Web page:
Australia batter David Warner has admitted he feels sorry for England amid the strict Covid-19 restrictions in place ahead of the upcoming Ashes series.
Several England players were unsure about committing to the trip until they knew more about its conditions and whether they would be able to take their families with them.
But after weeks of negotiations between the ECB and Cricket Australia, England have now confirmed that they will indeed travel Down Under, providing that ‘several critical conditions’ are met.
Warner, who is expected to play a key part in Australia’s attempts to retain the urn, has said that he understands why his rivals have taken such a long time to commit to the tour.
‘When it comes to bubbles it is challenging. I do see England’s point of view,’ Warner told the Herald and The Age.
‘Coming to Australia, the questions being asked are obviously out of the control of Cricket Australia. It’s a government situation.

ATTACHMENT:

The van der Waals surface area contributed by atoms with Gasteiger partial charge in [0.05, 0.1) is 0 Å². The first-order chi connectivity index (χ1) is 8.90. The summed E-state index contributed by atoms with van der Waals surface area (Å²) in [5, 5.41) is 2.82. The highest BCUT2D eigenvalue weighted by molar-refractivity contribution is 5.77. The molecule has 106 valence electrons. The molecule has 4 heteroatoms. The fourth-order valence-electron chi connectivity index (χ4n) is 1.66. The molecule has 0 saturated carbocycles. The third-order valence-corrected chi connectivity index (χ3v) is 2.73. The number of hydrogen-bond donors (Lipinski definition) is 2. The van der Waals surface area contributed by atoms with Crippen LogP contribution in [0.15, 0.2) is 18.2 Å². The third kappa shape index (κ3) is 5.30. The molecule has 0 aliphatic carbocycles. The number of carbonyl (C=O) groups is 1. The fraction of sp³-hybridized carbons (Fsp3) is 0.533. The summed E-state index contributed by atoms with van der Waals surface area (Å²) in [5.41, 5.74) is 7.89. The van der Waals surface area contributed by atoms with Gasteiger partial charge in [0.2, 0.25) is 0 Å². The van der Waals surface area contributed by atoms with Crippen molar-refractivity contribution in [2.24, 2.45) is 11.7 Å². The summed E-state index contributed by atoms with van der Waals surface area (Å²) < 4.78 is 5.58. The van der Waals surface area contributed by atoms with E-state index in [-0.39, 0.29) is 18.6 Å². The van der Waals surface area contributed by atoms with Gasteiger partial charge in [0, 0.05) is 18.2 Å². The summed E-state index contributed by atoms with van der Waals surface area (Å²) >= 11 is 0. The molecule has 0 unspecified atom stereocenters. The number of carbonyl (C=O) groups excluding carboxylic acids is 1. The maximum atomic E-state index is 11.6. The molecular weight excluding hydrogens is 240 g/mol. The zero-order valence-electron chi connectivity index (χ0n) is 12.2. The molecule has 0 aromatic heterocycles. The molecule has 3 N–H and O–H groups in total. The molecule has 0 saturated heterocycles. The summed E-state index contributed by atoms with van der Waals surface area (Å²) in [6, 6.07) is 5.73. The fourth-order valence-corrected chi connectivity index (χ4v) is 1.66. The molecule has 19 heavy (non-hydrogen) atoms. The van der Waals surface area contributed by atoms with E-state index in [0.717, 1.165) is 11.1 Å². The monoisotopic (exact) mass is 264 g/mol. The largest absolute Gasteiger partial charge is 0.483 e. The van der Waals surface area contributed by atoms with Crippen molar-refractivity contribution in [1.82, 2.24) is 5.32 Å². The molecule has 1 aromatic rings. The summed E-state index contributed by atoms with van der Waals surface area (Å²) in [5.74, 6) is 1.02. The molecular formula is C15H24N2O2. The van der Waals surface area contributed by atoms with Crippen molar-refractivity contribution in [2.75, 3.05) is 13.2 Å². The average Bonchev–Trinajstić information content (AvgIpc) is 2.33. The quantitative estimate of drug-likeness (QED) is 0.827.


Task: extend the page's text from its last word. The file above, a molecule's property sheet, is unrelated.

‘We went through it last season. With crossing borders and the like there is a lot of hard work and planning that goes into it.
‘I do feel for the England team and it’s more difficult if you’ve got children.’
Warner, who has two children of his own, could be set to spend a majority of the series without his family due to the two-week quarantine measures in place between state borders.
But the 34-year-old says that these issues are part and parcel of living in a pandemic.
‘They’re the challenges that we face. It’s not just about cricketers. It doesn’t matter whether you’re married or single, adult or child, every family has come under extreme pressure one way or another. I feel for every single person out there,’ he added.
‘There are people who haven’t seen their families for a year or more. People haven’t been able to get home for funerals. It’s sad.
‘I hope everyone can be with their loved ones no matter what this Christmas.’
The series is due to begin in Brisbane on December 8 and finish in Perth on January 18.
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